'It doesn't surprise me that you don't understand Larry,' I said, 'because I'm pretty sure he doesn't understand himself. If he's reticent about his aims it may be that it's because they're obscure to him. Mind you, I hardly know him and this is only guesswork: isn't it possible that he's looking for something, but what it is he doesn't know, and perhaps he isn't even sure it's there? Perhaps whatever it is that happened to him during the war has left him with a restlessness that won't let him be. Don't you think he may be pursuing an ideal that is hidden in a cloud of unknowing-like an astronomer looking for a star that only a mathematical calculation tells him exists?'

'I feel that something's troubling him.'

'His soul? It may be that he's a little frightened of himself. It may be that he has no confidence in the authenticity of the vision that he dimly perceives in his mind's eye.'

'He gives me such an odd impression sometimes; he gives me the impression of sleep-walker who's suddenly wakened in a strange place and can't think where he is. He was so normal before the war. One of the nice things about him was his enormous zest for life. He was so scatter-brained and gay, it was wonderful to be with him; he was so sweet and ridiculous. What can have happened to change him so much?'

'I wouldn't know. Sometimes a very small thing will have an effect on you out of all proportion to the event. It depends on the circumstances and your mood at the time. I remember going to mass on All Saints' Day, which the French called the Day of the Dead, in a village church that the Germans had knocked about a bit on their first advance into France. It was filled with soldiers and with women in black. In the graveyard were rows of little wooden crosses and as the sad, solemn service went on, and women wept and men too, I had a feeling that perhaps those men who lay under the little crosses were better off than we who lived. I told a friend what I felt and he asked me what I meant. I couldn't explain and I saw that he thought me a perfect damned fool. And I remember after a battle seeing a pile of dead French soldiers heaped upon one another. They looked like the marionettes in a bankrupt puppet show that had been cast pell-mell into a dusty corner because they were of no use any more. I thought then just what Larry said to you: the dead look so awfully dead.'

I do not want the reader to think I am making a mystery of whatever it was that happened to Larry during the war that so profoundly affected him, a mystery that I shall disclose at a convenient moment. I don't think he ever told anybody. He did, however, many years later tell a woman, Suzanne Rouvier, whom Larry and I both knew, about the young airman who had met his death saving his life. She repeated it to me and so I can only relate it at second hand. I have translated it from her French. Larry had apparently struck up a great friendship with another boy in his squadron. Suzanne knew him only by the ironical nickname by which Larry spoke of him.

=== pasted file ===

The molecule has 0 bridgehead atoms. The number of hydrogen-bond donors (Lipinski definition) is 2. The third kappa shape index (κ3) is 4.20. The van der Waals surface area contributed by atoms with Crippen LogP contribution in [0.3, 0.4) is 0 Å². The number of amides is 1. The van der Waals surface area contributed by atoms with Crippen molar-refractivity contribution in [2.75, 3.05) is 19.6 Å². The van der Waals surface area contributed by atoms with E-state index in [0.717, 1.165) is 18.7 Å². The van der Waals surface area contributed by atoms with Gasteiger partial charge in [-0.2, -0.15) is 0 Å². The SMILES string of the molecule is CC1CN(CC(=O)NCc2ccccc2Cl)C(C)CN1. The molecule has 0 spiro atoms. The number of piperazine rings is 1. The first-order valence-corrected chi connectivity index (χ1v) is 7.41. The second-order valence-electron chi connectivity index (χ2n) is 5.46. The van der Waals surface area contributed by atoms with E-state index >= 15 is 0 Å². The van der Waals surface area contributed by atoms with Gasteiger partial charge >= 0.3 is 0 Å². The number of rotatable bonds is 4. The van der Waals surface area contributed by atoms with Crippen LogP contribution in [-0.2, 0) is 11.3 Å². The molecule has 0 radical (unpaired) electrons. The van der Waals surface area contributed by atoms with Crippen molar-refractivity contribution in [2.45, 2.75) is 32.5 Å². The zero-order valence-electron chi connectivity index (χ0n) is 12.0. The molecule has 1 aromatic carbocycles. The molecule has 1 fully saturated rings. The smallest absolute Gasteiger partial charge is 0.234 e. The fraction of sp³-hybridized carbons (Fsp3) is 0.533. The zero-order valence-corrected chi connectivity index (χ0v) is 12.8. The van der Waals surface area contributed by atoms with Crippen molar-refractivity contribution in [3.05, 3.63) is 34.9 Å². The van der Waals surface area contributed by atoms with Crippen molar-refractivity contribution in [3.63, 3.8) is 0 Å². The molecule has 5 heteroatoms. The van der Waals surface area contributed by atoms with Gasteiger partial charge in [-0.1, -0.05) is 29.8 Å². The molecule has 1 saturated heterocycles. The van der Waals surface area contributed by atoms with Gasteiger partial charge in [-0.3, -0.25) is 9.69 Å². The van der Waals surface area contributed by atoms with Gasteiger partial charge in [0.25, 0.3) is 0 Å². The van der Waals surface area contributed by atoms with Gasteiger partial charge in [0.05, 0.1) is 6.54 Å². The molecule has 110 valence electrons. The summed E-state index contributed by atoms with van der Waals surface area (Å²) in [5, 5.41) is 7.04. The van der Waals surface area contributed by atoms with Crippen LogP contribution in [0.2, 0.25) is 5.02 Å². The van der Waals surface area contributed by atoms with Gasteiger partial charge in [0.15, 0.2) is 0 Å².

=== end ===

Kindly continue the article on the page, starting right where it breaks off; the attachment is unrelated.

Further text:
'He was a little chap with red hair, an Irishman. We used to call him Patsy,' Larry said, 'and he had more vitality than anyone I've ever known. Gosh, he was a live wire. He had a funny face and a funny grin, so that it made you laugh just to look at him. He was a harum-scarum devil and he'd do the craziest things; he was always getting hell from the higher-ups. He was absolutely without fear and when he'd escaped death by a hair's breadth he'd grin all over his face as if it was the best joke in the world. But he was a natural-born flyer and up in the air he was cool and wary. He taught me a lot. He was a bit older than me and he took me under his wing; it was rather comic really, because I was a good six inches taller than he was and if it had come to a scrap I could have knocked him out cold. Once in Paris when he was drunk and I was afraid he was going to get into trouble I did.

'I felt a bit out of it when I joined the squadron and I was afraid I wouldn't make good, but hejust joshed me into having confidence in myself. He was funny about the war, he had no feeling of hatred for the Jerries; he loved a scrap and to fight them tickled him to death. He simply couldn't look upon bringing down one of their planes as anything but a practical joke. He was impudent and wild and irresponsible, but there was something so genuine about him that you couldn't help liking him. He'd give you his last penny as freely as he'd take yours. And if you were lonely or homesick or scared, and I was sometimes, he'd see it and with his ugly little face puckered up with laughter he'd say just the right thing to make you feel all right again.'

Larry puffed at his pipe and Suzanne waited for him to go on.

'We used to wangle it so that we could get our leave together, and when we were in Paris he went wild. We had a grand time. We were due for a spot of leave early in March, in 'eighteen that was, and we made our plans beforehand. There wasn't a thing we weren't going to do. The day before we were to go we were sent up to fly over the enemy lines and bring back reports of what we saw. Suddenly we came bang up against some German planes, and before we knew where we were we were in the middle of a dogfight. One of them came after me, but I got in first. I took a look to see if he was going to crash and then out of the corner of my eye I saw another plane on my tail. I dived to get away from him, but he was on to me like a flash and I thought I was done for; then I saw Patsy come down on him like a streak of lightning and give him all he'd got. They'd had enough and sheered off and we made for home. My machine had got pretty well knocked about and I only just made it. Patsy got in before me. When I got out of my plane they'd just got him out of his. He was lying on the ground and they were waiting for the ambulance to come up. When he saw me he grinned.